Data Meets Design: How the Creator of Histography Built the Mother of All Timelines

Histography 2

Histography is a timeline of epic proportions. It starts with the Big Bang and covers 14 billion years of history. Created by Matan Stauber as his graduate project at Jerusalem’s Bezalel Academy of Arts and Design, Histography draws on data from Wikipedia to turn events in time into interactive dots linking to more information. Visitors can peruse history by decades; scan across billions of years; search themes such as music, politics, and disasters; or choose “feeling lucky” to learn something completely unexpected.

As a company dedicated to bridging content, data and creativity, Adobe was eager to talk with Stauber about his process and vision; balancing data and design; and the challenges of representing everything that’s ever happened.

For this project, you were wrangling a tremendous amount of data—all of the known events in history! What was it like creating a design and user experience that communicates this much information?

It was a challenging time, with many versions of Histography. It started as a 3D timeline and it changed a lot until I decided on this version. My original timeline was an actual timeline. And then there was another one where you had to zoom in between periods, but it was a challenging interaction because you had to zoom in a lot. It was too much effort.

The idea was to create something that was very easy. I think when dealing with information design, it’s important to have different levels of meaning. The basic level in Historiography is the events themselves (World War I, the invention of the wheel, etc.). The next level is what happens when you show all of this data together and the insights you can generate from that. That was a big part of figuring out this project.

What was the biggest challenge in representing all of history?

History from the Big Bang to today is about 14 billion years, so the last 500 years [when most of the events on Histography happened] are a tiny, tiny visible fraction. And when you do infographics and information design, it’s very difficult to highlight something so tiny. When I understood that challenge, I thought, “Oh, so this is why you don’t have 14-billion-year timelines of history!” But that challenge is the fun part.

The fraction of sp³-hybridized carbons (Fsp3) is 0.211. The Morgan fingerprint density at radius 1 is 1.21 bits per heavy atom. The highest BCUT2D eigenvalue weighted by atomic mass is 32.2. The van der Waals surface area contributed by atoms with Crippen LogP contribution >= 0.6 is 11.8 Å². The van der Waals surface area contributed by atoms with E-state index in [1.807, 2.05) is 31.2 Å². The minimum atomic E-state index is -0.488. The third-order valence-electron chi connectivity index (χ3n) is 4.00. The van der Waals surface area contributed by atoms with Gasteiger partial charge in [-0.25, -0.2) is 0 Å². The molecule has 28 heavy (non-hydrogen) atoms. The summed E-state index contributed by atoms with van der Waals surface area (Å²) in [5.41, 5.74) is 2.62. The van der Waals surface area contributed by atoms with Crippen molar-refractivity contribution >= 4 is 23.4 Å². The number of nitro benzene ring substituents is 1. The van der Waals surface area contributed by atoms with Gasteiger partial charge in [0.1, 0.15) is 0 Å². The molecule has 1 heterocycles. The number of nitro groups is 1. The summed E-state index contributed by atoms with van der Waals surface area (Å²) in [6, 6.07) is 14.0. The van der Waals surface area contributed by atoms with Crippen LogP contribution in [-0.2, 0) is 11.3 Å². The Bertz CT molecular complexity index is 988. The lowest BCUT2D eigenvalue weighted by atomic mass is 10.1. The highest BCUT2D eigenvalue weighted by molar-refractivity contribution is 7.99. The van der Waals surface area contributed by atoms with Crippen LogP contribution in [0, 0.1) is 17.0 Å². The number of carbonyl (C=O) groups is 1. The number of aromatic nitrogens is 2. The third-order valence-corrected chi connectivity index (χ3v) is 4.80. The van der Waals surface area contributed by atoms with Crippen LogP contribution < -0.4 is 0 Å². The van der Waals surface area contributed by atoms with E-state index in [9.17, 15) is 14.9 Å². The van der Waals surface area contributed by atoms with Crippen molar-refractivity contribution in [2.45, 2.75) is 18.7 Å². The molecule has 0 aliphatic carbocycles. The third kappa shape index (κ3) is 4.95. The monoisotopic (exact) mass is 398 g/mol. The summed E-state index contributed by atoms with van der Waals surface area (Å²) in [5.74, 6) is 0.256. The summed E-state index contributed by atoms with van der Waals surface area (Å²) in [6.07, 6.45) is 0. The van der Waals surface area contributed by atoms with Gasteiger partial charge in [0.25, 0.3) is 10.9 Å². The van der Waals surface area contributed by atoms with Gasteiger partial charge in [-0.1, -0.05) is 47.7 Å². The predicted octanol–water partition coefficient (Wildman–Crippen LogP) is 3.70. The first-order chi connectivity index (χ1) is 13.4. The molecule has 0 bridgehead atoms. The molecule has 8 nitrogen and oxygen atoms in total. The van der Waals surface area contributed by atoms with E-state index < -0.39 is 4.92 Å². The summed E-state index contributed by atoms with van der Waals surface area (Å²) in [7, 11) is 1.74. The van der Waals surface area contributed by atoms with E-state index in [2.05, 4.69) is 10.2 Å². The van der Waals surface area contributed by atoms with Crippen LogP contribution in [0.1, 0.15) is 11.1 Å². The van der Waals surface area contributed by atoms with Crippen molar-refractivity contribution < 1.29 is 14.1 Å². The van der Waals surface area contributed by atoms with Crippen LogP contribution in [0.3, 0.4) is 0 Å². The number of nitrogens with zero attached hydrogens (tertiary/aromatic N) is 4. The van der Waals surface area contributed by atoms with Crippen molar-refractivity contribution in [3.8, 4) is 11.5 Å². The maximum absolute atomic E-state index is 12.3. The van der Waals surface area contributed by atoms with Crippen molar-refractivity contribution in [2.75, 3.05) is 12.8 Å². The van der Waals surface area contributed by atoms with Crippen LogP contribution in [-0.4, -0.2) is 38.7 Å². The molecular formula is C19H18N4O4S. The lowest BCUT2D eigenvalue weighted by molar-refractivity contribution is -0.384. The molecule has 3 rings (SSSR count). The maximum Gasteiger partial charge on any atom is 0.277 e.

You’ll notice that when you move through time on Histography, the years closer to the present will move a year at a time and then you move faster as you go further back in history, first by hundreds of thousands of years and then millions of years. The timeline moves in reaction to the number of events we know about in a given timeframe.

What did you want to achieve with Histography?

From the beginning, I knew I wanted to create a timeline of all of history, from the beginning (the Big Bang) to today. I didn’t know how or if it was even possible, but that was the project brief I gave myself. I also knew I wanted to create something that would make you want to explore, discover, and learn history—something that wouldn’t replace Wikipedia, but would offer a different experience.

When you arrived at the final design, how did you know it was right?

I think because, for the first time, it felt fun. Usually when the experience you are creating is enjoyable, you know you did something right. For a long time something felt wrong about the project. I had all kinds of interfaces, from a 3D timeline to a zoom in/out design, but none of them made you want to go back and use them again.

Tell us about the technical side of the project.

I started by sketching and then moved to the technical part to create it. There is a spider that crawls Wikipedia and finds events. Every historical event is a dot and there is a script that decides where a dot should be placed.

It was especially complex to show thousands of events at the same time without the system crashing or without it being very, very slow. That was one of the biggest technical challenges.

How have people responded to Histography?

It was created as an experiment, and I was surprised when I saw traffic because I didn’t imagine that. There were, in the last week, 200,000 people. I was shocked by that and I kept getting emails from people finding mistakes and saying things like, “This event was in a different time.” They’re not actually my mistakes because it’s based on Wikipedia, so I don’t have a lot to do about it. But it’s nice to get the emails. It means people are using Histography and exploring it

Where do you think someone should start if they want to develop simple, elegant design that can communicate a lot of information?

I think information design for the web can learn a lot from print. Print does not have clicks, mouse hovers, or animations, and I think that those limitations can generate very interesting designs. That’s where I suggest people should start.

What’s your advice for someone trying to integrate data and design?

Do something simple. Don’t try to do everything. Try to do something very specific and do it very well.